Close-ups and scenes filmed in enclosed spaces look fine for the most part, but scenes in open spaces and especially action sequences just look disjointed. I have to wonder if this episode was shot towards the end of filming, but where Hay fails the costume and set designers do their best to pick it up. The series is set in wartime, so its costume and set changes all round to reflect a darker time and it works wonders for the episode’s atmosphere. Clothes are darker but without losing their individual flair, Paris itself is dirtier, falling to ruin under new villain Philippe Achille, Marquis de Feron (Rupert Everett), the sickly new Governor of Paris and head of the Red Guard, and night scenes are used to great effect. I particularly like Constance’s (Tamla Kari) new costume. Kitted out in a hard leather corset and heavy gloves, it complements her character’s growth from a resourceful but suppressed wife of a tailor to the confident head of the Musketeer’s Garrison. Just a pity she gets no badass lines to go with her new look.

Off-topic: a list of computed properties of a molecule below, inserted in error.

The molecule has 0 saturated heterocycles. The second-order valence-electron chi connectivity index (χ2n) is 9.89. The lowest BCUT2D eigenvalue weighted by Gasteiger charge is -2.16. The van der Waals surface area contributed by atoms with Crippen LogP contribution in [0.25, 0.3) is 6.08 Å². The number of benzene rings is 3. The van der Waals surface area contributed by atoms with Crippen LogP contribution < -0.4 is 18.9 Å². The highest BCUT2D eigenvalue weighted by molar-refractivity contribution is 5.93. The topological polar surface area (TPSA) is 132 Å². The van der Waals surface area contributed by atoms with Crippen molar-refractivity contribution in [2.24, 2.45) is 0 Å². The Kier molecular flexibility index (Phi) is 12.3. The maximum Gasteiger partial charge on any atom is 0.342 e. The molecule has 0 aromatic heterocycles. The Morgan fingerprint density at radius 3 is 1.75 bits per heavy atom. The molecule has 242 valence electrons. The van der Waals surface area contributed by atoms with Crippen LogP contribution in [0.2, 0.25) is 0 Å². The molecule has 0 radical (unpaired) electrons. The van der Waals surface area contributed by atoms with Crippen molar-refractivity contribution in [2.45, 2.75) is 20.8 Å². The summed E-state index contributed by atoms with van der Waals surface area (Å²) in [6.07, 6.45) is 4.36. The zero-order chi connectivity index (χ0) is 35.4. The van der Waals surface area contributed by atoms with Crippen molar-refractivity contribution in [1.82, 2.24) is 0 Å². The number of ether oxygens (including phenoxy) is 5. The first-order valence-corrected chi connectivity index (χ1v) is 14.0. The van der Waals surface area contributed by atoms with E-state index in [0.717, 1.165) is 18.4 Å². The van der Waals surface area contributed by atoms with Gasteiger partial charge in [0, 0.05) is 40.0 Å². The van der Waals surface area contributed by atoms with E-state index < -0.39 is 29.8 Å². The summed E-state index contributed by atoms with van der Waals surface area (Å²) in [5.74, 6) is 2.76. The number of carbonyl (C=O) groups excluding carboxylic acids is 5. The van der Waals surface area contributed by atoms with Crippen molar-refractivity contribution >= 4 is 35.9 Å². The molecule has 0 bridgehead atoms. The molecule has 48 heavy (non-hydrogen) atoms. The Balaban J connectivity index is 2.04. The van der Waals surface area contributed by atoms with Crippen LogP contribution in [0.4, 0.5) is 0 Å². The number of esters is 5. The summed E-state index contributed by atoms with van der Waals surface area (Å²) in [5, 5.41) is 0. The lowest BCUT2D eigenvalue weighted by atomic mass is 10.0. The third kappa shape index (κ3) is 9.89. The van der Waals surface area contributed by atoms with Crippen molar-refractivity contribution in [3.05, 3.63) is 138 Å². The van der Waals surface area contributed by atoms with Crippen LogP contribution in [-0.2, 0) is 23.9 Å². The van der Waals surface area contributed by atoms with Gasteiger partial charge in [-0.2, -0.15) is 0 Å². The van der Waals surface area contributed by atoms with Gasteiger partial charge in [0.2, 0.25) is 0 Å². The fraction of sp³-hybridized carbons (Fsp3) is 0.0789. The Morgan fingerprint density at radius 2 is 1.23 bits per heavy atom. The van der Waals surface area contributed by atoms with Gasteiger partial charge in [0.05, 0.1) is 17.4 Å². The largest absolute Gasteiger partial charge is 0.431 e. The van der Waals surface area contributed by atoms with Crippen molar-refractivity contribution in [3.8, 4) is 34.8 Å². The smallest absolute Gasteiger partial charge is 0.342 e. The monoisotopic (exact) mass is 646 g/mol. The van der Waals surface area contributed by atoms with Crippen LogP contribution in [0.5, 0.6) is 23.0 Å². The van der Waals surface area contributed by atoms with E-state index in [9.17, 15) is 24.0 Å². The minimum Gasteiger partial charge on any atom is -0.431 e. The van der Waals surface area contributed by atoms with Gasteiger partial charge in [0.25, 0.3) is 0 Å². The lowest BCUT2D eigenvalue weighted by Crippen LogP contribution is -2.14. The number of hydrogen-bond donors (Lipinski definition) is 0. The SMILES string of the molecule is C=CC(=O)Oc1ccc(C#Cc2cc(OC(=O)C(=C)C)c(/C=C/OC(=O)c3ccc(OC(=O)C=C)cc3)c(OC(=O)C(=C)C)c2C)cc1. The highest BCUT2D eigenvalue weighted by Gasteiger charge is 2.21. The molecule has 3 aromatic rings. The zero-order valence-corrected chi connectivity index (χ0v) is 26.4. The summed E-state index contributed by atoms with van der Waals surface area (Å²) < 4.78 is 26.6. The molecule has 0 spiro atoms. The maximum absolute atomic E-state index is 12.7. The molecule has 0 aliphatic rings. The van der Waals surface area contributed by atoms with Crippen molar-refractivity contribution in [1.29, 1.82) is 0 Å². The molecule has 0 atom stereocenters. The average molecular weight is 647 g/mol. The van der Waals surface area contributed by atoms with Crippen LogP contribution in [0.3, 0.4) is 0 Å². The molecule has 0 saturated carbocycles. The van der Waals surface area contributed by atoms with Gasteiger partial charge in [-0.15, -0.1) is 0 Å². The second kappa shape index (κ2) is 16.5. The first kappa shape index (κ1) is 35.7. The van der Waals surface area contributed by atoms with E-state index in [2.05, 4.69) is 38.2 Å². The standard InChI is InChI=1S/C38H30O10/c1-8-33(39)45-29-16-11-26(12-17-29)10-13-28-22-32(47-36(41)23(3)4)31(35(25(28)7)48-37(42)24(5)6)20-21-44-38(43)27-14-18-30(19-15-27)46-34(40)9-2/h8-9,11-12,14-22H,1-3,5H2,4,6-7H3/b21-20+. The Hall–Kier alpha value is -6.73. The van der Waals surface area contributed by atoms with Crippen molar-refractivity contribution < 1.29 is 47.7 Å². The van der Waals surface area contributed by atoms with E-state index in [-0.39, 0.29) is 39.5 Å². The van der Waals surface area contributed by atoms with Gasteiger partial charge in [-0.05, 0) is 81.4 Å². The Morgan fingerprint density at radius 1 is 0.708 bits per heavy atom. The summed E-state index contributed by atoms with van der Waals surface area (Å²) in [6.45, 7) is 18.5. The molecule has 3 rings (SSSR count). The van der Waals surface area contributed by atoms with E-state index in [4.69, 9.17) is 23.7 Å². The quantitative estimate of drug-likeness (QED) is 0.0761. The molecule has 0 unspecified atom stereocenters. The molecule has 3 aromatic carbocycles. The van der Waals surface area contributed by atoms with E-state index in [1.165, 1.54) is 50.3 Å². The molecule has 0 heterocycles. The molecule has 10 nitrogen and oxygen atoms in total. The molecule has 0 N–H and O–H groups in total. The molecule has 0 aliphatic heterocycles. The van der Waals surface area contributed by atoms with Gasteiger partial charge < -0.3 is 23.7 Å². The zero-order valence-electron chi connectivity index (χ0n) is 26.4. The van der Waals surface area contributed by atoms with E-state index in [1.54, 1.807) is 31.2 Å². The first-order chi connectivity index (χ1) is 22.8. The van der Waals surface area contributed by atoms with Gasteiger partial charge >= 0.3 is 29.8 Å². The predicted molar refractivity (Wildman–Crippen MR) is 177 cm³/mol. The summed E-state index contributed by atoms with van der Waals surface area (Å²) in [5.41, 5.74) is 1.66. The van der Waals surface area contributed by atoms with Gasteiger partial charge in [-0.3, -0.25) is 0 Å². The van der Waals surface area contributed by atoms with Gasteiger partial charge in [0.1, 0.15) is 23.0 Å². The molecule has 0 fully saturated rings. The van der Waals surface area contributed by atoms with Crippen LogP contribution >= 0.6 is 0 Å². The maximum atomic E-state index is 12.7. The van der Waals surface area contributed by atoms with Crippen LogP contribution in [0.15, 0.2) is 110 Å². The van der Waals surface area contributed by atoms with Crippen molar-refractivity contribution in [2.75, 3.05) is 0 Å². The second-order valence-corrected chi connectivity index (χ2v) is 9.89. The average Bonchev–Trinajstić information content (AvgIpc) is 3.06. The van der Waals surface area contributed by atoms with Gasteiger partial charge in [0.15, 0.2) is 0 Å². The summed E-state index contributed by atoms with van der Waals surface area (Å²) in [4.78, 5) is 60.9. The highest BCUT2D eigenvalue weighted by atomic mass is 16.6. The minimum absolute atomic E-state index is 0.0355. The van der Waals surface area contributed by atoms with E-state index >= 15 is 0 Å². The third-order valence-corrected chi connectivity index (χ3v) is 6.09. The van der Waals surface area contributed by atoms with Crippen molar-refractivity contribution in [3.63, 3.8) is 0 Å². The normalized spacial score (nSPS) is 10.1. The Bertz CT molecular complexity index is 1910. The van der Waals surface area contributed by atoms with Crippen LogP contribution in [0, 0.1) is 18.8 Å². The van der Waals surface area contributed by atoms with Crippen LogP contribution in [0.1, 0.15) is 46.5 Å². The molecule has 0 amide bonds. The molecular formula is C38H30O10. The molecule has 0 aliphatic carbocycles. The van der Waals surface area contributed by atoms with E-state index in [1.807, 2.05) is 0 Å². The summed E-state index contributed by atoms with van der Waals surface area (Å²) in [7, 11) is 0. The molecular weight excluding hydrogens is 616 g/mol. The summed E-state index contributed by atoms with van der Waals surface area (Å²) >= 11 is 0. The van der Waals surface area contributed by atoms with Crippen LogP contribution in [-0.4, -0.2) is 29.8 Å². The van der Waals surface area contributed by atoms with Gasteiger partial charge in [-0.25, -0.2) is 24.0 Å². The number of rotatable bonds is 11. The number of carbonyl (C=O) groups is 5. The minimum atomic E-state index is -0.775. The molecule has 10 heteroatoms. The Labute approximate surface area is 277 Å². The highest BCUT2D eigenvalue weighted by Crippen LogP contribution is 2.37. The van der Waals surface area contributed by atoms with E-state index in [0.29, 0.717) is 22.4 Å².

The series has never been celebrated for its writing – villains often sound so much like villains you’d swear that the king and half the royal court must be brain-dead – but it’s very dull and by-the-numbers here. A lot of exposition delivered very dryly to explain away the four-year gap between series. There’s also a lot of repetition. The second villain for the series, creepy criminal Lucien Grimaud (Matthew McNulty), says no less than three times that Spanish spies are coming to buy the stolen ammunitions that drives the main plot. This leads the musketeers to the captured monastery where they are reunited with Aramis (Santiago Cabrera), who has become a monk after the events of series two and looks after a group of children orphaned by the war.